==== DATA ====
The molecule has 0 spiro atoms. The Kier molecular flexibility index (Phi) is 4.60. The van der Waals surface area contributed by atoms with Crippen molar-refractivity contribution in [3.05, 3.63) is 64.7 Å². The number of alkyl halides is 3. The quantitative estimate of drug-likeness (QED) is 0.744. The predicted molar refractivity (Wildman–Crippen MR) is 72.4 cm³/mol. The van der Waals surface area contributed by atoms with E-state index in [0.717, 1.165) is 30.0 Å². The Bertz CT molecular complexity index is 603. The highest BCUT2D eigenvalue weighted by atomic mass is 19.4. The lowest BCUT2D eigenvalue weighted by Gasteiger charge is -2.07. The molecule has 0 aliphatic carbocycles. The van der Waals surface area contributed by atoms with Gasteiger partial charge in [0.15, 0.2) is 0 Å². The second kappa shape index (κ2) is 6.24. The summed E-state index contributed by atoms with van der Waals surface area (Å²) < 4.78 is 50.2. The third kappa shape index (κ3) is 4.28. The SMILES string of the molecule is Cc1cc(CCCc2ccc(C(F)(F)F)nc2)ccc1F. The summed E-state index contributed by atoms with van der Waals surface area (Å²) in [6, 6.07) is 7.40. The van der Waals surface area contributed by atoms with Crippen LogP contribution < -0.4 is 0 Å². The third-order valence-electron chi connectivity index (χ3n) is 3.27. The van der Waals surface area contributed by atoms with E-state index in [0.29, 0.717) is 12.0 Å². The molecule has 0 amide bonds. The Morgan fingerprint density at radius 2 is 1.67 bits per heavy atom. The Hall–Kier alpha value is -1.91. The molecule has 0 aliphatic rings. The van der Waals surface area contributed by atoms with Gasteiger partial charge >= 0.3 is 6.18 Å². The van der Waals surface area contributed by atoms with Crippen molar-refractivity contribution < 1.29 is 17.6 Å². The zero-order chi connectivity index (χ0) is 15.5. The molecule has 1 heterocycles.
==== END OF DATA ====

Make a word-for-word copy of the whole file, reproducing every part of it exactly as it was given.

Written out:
The molecule has 0 spiro atoms. The Kier molecular flexibility index (Phi) is 4.60. The van der Waals surface area contributed by atoms with Crippen molar-refractivity contribution in [3.05, 3.63) is 64.7 Å². The number of alkyl halides is 3. The quantitative estimate of drug-likeness (QED) is 0.744. The predicted molar refractivity (Wildman–Crippen MR) is 72.4 cm³/mol. The van der Waals surface area contributed by atoms with E-state index in [0.717, 1.165) is 30.0 Å². The Bertz CT molecular complexity index is 603. The highest BCUT2D eigenvalue weighted by atomic mass is 19.4. The lowest BCUT2D eigenvalue weighted by Gasteiger charge is -2.07. The molecule has 0 aliphatic carbocycles. The van der Waals surface area contributed by atoms with Gasteiger partial charge in [0.15, 0.2) is 0 Å². The second kappa shape index (κ2) is 6.24. The summed E-state index contributed by atoms with van der Waals surface area (Å²) < 4.78 is 50.2. The third kappa shape index (κ3) is 4.28. The SMILES string of the molecule is Cc1cc(CCCc2ccc(C(F)(F)F)nc2)ccc1F. The summed E-state index contributed by atoms with van der Waals surface area (Å²) in [6, 6.07) is 7.40. The van der Waals surface area contributed by atoms with Crippen LogP contribution < -0.4 is 0 Å². The third-order valence-electron chi connectivity index (χ3n) is 3.27. The van der Waals surface area contributed by atoms with E-state index in [0.29, 0.717) is 12.0 Å². The molecule has 0 amide bonds. The Morgan fingerprint density at radius 2 is 1.67 bits per heavy atom. The Hall–Kier alpha value is -1.91. The molecule has 0 aliphatic rings. The van der Waals surface area contributed by atoms with Gasteiger partial charge >= 0.3 is 6.18 Å². The van der Waals surface area contributed by atoms with Crippen molar-refractivity contribution < 1.29 is 17.6 Å². The zero-order chi connectivity index (χ0) is 15.5. The molecule has 1 heterocycles.